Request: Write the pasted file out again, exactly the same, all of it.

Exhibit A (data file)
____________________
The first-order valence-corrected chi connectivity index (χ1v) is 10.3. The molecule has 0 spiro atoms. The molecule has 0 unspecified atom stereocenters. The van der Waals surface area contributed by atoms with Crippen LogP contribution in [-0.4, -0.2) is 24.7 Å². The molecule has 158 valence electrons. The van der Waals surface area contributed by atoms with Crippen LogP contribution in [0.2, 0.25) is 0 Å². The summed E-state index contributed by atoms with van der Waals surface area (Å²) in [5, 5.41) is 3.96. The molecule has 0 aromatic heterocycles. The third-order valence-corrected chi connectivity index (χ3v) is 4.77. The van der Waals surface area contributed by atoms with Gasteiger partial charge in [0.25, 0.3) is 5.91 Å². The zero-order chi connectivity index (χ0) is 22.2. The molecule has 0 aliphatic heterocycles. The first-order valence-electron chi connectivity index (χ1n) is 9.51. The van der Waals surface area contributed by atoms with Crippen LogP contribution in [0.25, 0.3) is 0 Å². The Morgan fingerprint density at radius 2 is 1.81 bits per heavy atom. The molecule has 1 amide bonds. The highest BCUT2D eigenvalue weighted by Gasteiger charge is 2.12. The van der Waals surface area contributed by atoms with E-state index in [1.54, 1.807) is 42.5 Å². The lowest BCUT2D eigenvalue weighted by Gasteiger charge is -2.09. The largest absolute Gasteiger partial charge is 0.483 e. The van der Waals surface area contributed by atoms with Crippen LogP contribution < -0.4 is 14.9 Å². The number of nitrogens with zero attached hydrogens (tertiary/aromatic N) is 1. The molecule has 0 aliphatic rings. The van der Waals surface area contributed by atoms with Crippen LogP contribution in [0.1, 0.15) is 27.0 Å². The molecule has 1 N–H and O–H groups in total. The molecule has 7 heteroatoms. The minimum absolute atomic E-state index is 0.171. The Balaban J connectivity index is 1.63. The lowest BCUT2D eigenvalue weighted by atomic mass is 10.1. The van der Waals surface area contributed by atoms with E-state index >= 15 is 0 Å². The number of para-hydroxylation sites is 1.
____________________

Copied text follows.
The first-order valence-corrected chi connectivity index (χ1v) is 10.3. The molecule has 0 spiro atoms. The molecule has 0 unspecified atom stereocenters. The van der Waals surface area contributed by atoms with Crippen LogP contribution in [-0.4, -0.2) is 24.7 Å². The molecule has 158 valence electrons. The van der Waals surface area contributed by atoms with Crippen LogP contribution in [0.2, 0.25) is 0 Å². The summed E-state index contributed by atoms with van der Waals surface area (Å²) in [5, 5.41) is 3.96. The molecule has 0 aromatic heterocycles. The third-order valence-corrected chi connectivity index (χ3v) is 4.77. The van der Waals surface area contributed by atoms with Gasteiger partial charge in [0.25, 0.3) is 5.91 Å². The zero-order chi connectivity index (χ0) is 22.2. The molecule has 0 aliphatic heterocycles. The first-order valence-electron chi connectivity index (χ1n) is 9.51. The van der Waals surface area contributed by atoms with Crippen LogP contribution in [0.25, 0.3) is 0 Å². The Morgan fingerprint density at radius 2 is 1.81 bits per heavy atom. The molecule has 1 amide bonds. The highest BCUT2D eigenvalue weighted by Gasteiger charge is 2.12. The van der Waals surface area contributed by atoms with E-state index in [1.54, 1.807) is 42.5 Å². The lowest BCUT2D eigenvalue weighted by Gasteiger charge is -2.09. The largest absolute Gasteiger partial charge is 0.483 e. The van der Waals surface area contributed by atoms with Crippen LogP contribution < -0.4 is 14.9 Å². The number of nitrogens with zero attached hydrogens (tertiary/aromatic N) is 1. The molecule has 0 aliphatic rings. The van der Waals surface area contributed by atoms with Crippen LogP contribution in [0.1, 0.15) is 27.0 Å². The molecule has 1 N–H and O–H groups in total. The molecule has 7 heteroatoms. The minimum absolute atomic E-state index is 0.171. The Balaban J connectivity index is 1.63. The lowest BCUT2D eigenvalue weighted by atomic mass is 10.1. The van der Waals surface area contributed by atoms with E-state index >= 15 is 0 Å². The number of para-hydroxylation sites is 1.